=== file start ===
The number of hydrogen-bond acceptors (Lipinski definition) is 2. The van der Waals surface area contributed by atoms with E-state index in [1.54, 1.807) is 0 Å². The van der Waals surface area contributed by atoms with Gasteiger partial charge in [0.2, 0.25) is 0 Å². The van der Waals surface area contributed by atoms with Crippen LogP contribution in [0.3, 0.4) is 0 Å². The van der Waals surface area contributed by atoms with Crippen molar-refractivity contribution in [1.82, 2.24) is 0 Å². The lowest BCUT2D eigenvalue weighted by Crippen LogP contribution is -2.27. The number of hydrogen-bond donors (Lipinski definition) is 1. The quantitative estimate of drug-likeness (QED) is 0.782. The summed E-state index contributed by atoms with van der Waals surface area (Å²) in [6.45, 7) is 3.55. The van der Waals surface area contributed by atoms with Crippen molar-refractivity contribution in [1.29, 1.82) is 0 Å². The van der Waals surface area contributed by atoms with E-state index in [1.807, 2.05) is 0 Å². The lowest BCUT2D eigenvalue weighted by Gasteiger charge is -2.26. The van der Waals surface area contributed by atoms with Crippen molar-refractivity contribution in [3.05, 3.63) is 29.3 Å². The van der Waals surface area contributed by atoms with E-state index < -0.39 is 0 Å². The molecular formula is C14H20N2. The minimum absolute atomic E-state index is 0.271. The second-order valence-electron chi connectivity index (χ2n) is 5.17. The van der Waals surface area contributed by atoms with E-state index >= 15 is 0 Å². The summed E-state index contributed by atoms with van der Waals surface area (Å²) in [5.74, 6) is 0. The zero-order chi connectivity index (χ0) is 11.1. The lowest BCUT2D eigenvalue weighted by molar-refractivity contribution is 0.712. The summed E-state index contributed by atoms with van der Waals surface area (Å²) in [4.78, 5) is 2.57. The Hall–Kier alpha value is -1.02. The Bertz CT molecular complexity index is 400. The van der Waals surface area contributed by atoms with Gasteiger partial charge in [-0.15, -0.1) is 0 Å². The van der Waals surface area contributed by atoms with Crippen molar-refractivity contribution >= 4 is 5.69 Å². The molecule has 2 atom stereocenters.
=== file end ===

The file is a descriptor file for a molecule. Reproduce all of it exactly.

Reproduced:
The number of hydrogen-bond acceptors (Lipinski definition) is 2. The van der Waals surface area contributed by atoms with E-state index in [1.54, 1.807) is 0 Å². The van der Waals surface area contributed by atoms with Gasteiger partial charge in [0.2, 0.25) is 0 Å². The van der Waals surface area contributed by atoms with Crippen LogP contribution in [0.3, 0.4) is 0 Å². The van der Waals surface area contributed by atoms with Crippen molar-refractivity contribution in [1.82, 2.24) is 0 Å². The lowest BCUT2D eigenvalue weighted by Crippen LogP contribution is -2.27. The number of hydrogen-bond donors (Lipinski definition) is 1. The quantitative estimate of drug-likeness (QED) is 0.782. The summed E-state index contributed by atoms with van der Waals surface area (Å²) in [6.45, 7) is 3.55. The van der Waals surface area contributed by atoms with Crippen molar-refractivity contribution in [1.29, 1.82) is 0 Å². The van der Waals surface area contributed by atoms with E-state index in [1.807, 2.05) is 0 Å². The lowest BCUT2D eigenvalue weighted by Gasteiger charge is -2.26. The van der Waals surface area contributed by atoms with Crippen molar-refractivity contribution in [3.05, 3.63) is 29.3 Å². The van der Waals surface area contributed by atoms with E-state index < -0.39 is 0 Å². The molecular formula is C14H20N2. The minimum absolute atomic E-state index is 0.271. The second-order valence-electron chi connectivity index (χ2n) is 5.17. The van der Waals surface area contributed by atoms with E-state index >= 15 is 0 Å². The summed E-state index contributed by atoms with van der Waals surface area (Å²) in [5.74, 6) is 0. The zero-order chi connectivity index (χ0) is 11.1. The lowest BCUT2D eigenvalue weighted by molar-refractivity contribution is 0.712. The summed E-state index contributed by atoms with van der Waals surface area (Å²) in [4.78, 5) is 2.57. The Hall–Kier alpha value is -1.02. The Bertz CT molecular complexity index is 400. The van der Waals surface area contributed by atoms with Gasteiger partial charge in [-0.15, -0.1) is 0 Å². The van der Waals surface area contributed by atoms with Crippen molar-refractivity contribution >= 4 is 5.69 Å². The molecule has 2 atom stereocenters.